which reads in this grammar a sentence S is formed by the use of any word that belongs to the class, and all of the child’s words do belong to it.

Notice that it would make no sense to ask whether the child, at this stage, knows more adjectives than nouns or whether he has any verbs. Strictly speaking, adjectives, nouns, verbs are modes of functioning, given a complex syntax. But since the syntactic conditions for such functioning are not yet present, we cannot ask whether the infant has verbs. We do not ask whether a fertilized human egg thinks or what the social order among chicks is before they have hatched.

The joining of two words in a single utterance is a sign that the initial global category, labeled, is splitting up into two functionally distinct categories. The following example , collected from Braine (1963), Brown and Fraser (1963), Brown and Bellugi (1964), and Ervin (1964), show that the two words are not random concatenations but that a functional distinction is emerging.

“find it” “here sock” “more milk”

“fix it” “here allgone” “more nut”

“drink it” “here is” “more up”

etc. etc. etc.

A paradigm is clearly being formed.

One of the two words has a higher frequency of occurrence and seems to be a grammatical functor, whereas the other word appears to come from a large pool of lexical items with a great variety of meanings. Braine (1963) has called the functor words the pivot of these two-word sentences. The entire utterance seems to “turn around them.”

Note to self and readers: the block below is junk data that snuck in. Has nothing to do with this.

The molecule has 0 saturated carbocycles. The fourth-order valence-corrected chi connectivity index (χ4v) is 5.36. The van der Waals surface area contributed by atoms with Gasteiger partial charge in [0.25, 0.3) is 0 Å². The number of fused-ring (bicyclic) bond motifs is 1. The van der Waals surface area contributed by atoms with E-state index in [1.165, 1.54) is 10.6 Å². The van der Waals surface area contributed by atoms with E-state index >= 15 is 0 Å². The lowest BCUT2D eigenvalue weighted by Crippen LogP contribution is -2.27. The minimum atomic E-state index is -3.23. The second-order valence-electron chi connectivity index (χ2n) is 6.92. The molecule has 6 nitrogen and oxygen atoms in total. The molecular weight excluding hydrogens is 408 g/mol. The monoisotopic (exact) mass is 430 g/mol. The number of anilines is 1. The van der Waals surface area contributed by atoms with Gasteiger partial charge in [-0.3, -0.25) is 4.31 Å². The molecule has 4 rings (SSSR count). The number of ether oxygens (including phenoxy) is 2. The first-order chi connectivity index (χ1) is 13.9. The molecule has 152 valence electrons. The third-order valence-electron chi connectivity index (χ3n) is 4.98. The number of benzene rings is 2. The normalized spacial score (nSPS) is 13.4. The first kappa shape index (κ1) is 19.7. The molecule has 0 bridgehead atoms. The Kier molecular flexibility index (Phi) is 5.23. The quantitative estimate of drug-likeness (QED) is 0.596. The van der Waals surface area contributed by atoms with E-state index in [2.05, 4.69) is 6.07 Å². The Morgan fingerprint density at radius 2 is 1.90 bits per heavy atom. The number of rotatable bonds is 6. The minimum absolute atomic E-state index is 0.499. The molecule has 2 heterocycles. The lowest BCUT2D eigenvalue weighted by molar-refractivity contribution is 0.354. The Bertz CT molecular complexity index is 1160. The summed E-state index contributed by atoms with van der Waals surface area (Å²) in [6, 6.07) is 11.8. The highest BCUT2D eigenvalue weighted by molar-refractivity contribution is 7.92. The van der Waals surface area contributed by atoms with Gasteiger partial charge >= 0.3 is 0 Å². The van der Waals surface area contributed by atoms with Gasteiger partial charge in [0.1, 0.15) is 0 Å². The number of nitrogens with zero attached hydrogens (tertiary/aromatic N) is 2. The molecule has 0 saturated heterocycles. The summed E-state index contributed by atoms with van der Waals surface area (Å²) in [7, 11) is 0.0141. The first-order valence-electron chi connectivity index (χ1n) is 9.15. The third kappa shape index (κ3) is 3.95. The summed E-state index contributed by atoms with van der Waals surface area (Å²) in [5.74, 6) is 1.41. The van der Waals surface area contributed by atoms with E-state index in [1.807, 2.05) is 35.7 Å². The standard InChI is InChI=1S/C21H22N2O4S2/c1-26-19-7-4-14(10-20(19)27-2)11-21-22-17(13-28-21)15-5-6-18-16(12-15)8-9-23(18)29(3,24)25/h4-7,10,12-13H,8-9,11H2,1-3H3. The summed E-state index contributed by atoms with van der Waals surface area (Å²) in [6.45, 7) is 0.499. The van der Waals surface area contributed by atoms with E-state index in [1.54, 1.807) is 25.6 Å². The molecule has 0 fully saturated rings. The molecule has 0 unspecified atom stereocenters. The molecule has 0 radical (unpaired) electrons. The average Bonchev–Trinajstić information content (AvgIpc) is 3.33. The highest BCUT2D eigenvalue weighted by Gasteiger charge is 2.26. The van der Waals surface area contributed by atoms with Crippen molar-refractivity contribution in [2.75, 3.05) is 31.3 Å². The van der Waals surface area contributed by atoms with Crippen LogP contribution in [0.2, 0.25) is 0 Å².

It is not always easy to recognize the pivot of the two-word utterances, and we cannot always be sure how to characterize the sentences formally. For instance, “mommy sandwich,” “baby highchair,’ ‘throw daddy,” “pick glove” are all quite typical productions. At present, there are no reliable procedures to demonstrate that the two elements of these sentences belong to two different syntactic categories, although such an assumption is not unreasonable. We may have the primitive subject-predicate distinction.

The structure of these second-stage sentences might be characterized formally by diagrams such as these:

294 Primitive stages in language development

By the time he uses three-word sentences, further differentiations of categories have taken place. We now find utterances such as these:

“fix a Lassie” “my horsie stuck”

“here two sock” “poor Kitty there”

“more nice milk” “that little one”

At this stage, many types of utterances are heard, and it becomes increasingly difficult to describe the child’s syntactic skills by an exhaustive catalogue of phrase-markers. Instead we endeavor to discover the principles by which these structures are recognized and produced.

The last examples cited illustrate, however, the progressive differentiation of syntactic categories. The structure of these sentences may be characterized by postulating a splitting of the earlier category into two, namely a modifier m and a noun N. A tree diagram might look like the following:

(5) General Comments on the Genesis of Phrase-structure, Nested Dependencies, and Recursiveness





兒童的語言一開始只能由單一句所構成,依照Chomskian notation的方法,他把兒童早期的語言結構用S→w這個方程式代替,就是句子只由單一句所構成。這個時期認識的形容詞比起名詞來的多,甚至還沒認識所謂的動詞。慢慢的兒童由單一句變成了雙詞句,詞形變化也慢慢發展,而且學到了動詞。但是還是很難辨認他們所要表達的是什麼,像“mommy sandwich,” “baby highchair,’ ‘throw daddy,” “pick glove”,無法明確了解他們所想表達的意思。雙詞句的結構可用以下圖示來說明:

雙詞句過後,接著就是三詞句,例如 “fix a Lassie”“my horsie stuck”“here two sock”“poor Kitty there”“more nice milk”“that little one”,在這個階段,很多語詞的型態就會被我們所聽到了,兒童也慢慢增加了困難的語法來描述他們所想表達的東西了。用以下的圖示更能清楚看到三詞句的結構:


No comments: